2. Vampires are still “in”… and probably will be for a while.  Twilight, Vampire Diaries, Teen Wolf, etc.  Vampires and other fantasy stories (aka: Harry Potter and the like) provide a great opportunity for writers to allegorize what they are seeing or experiencing.  Look for opportunities to ask your kids “Why do you think vampires are so trendy?” and hear them out.  Encourage them to think about it if they haven’t already, and then follow up with them after they’ve had a few days to think about it.
  3. There’s so much to be said for Taylor Swift.  For the most part, she’s kept herself pretty clean and controversy-free.  She dresses well enough to get the “Red Carpet Fashion Icon Award,” but she doesn’t do photoshoots (that I know of, at least) for Maxim or other “Mens Magazines.”  Her music is simple and clean and tons of teenagers identify with what she’s singing about, which is why she’s so huge.  But at the same time, she seems to jump from one bad relationship (she dated John Mayer… seriously, she should’ve seen that one coming!) to the next to the next, which might be why she’s able to write the “Best Breakup Song.”  Talk to your kids about Taylor – hold up what she’s done well, and talk about why they think she might swing from relationship to relationship.  When security and self-worth is found in anything other than in our relationship with Jesus Christ then we might be “filled” for a while, but only Christ gives lasting hope and contentment.
Did you watch the Awards?  What stuck out to you from the show?  Especially if your a teenager, I’d LOVE to hear from you what you think about both the Award show in general and some of my thoughts in particular…

How Marketers are Pushing Sexuality on Kids

Kids & Teenagers, are you aware of how the advertising industry is trying to take advantage of you?  Do you really want the things you buy, or are have you ‘bought’ the lie that purchasing this item will fill a void or longing in your life?

Parents, are you protecting your children and teenagers from believing what the advertising industry is pushing on your kids?  Have YOU bought into what they’re teaching?

We need to let kids be kids and stop rushing them into adulthood.  I think most of us reading this post would agree, but we aren’t always aware of the challenges that are actually working against us.  Be aware… your kids’ innocence may be at stake.

As a related-bonus: One of the most recent public demonstrations of this Sexualized marketing to children is Abercrombie & Fitch’s bikini for 7 year olds.  Walt Mueller wrote a great post about this here: “Abercrombie and our 7 Year Olds.”

Eating Disorders & Body Image Issues

My daughter is almost five months old, but one very important lesson I’ve already internalized for her came when a family friend came to meet her.  My wife and I were proudly holding her and said something like, “Isn’t she such a beauty queen, she’s so pretty!” Our visitor said, “… and smart too!” and smirked.  Why is it that even while my daughter is an infant, much of what she is being taught is about being pretty and being a beauty queen.  Obviously, since she’s an infant there’s not much else to comment on about her personality since much of that is still unknown, but it was a moment when I realized my duty to make sure my daughter is not raised with the princess-mentality where she feels the need to be a beauty queen.  I want her to be raised to have a healthy body image, not a warped view that tells her she needs to look just like the people on TV or else there’s something wrong with her.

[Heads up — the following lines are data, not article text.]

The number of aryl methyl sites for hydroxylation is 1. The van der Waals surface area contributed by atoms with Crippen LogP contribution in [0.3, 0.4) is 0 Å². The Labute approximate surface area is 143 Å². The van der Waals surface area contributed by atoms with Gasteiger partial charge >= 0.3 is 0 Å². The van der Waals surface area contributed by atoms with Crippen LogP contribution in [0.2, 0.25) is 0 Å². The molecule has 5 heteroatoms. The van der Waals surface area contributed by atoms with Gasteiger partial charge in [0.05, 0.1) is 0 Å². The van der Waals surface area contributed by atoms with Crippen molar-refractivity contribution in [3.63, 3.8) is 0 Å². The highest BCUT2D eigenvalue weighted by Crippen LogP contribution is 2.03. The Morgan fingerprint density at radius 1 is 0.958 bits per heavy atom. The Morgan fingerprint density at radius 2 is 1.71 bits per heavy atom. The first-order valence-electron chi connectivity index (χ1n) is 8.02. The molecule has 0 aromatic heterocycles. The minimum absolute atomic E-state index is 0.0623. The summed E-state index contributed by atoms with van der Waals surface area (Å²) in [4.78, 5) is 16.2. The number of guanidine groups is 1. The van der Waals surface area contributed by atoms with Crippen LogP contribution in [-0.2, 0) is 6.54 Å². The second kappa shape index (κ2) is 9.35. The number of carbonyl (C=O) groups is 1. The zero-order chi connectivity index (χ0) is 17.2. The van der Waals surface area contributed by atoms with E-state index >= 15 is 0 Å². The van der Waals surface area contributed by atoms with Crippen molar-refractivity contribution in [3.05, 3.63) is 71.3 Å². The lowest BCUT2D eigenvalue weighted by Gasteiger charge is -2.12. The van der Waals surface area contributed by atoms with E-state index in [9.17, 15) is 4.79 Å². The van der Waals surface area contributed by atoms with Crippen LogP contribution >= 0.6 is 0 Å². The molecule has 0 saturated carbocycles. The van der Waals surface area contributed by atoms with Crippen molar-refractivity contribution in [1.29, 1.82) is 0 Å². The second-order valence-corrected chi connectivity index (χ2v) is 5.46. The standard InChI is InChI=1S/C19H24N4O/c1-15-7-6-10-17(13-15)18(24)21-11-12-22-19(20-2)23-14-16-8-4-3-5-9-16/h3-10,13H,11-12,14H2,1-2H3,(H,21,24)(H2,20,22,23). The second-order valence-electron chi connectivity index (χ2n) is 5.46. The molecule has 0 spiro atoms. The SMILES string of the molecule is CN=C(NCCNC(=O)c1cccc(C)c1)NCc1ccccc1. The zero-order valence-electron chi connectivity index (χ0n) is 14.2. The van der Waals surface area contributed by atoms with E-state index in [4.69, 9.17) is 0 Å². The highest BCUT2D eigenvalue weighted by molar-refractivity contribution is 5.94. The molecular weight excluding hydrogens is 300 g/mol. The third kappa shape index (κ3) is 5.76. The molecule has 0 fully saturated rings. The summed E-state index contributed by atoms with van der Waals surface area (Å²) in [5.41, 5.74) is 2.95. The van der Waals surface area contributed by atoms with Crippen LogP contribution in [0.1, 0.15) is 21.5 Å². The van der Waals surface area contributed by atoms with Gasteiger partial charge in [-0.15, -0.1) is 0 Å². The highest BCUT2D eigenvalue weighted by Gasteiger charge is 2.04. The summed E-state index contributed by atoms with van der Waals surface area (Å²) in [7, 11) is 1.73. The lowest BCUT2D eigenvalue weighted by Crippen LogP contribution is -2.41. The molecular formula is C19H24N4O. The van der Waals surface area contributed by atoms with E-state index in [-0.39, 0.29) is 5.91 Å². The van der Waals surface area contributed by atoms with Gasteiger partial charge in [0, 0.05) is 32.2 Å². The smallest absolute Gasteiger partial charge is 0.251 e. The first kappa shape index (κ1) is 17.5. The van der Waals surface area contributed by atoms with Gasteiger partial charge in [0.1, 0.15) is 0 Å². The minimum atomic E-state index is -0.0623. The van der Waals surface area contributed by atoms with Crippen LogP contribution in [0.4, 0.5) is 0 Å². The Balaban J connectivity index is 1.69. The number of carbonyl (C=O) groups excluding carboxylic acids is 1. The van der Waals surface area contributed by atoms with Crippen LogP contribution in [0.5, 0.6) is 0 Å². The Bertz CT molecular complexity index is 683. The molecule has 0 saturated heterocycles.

I came across this link from CBS News on “Eating Disorders: 9 Mistakes Parents Make.”  It’s a great reminder of the imporantance to teach our children healthy views on body image.  Here’s a great link with Parenthood.com’s tips on “How to Tell if Your Child Has an Eating Disorder” and what you can do about it.

With the prevalence of Eating Disorders being fairly well known, I think most parents of girls know that it’s important to teach their daughters healthy body image (whether they actually teach it is another story).  If you don’t have a daughter, please don’t make the mistake of thinking, “I don’t have a daughter, so I’m off the hook.”  Many teenage boys see the muscle-bound action heros and the suave ladies-men and think, “I’m not like that, but I should be” and have similar self-image problems (though eating disorders are clearly more common among girls).  Also, young men need to be taught that women should not be seen as objects for their viewing/sexual pleasure and that they should not expect the women in their lives to look like the people on TV.

The National Eating Disorders Association has a great website that’s full of help for parents and teenagers, I strongly encourage you to browse through their website if an Eating Disorder is a problem (or a suspected problem) for you or your family.  The NEDA has prepared this helpful list of 10 Steps to Positive Body Image.

And please, do not feel the need to keep this struggle a shameful struggle, this is a way more common struggle than you may feel it is.  There is hope, but seek help and talk to a parent or trusted adult soon.  You don’t need to live in silence and shame, seek God through prayer and Scripture and invite a few close and trusted Christians into your life to give you strength when you’re feeling weak.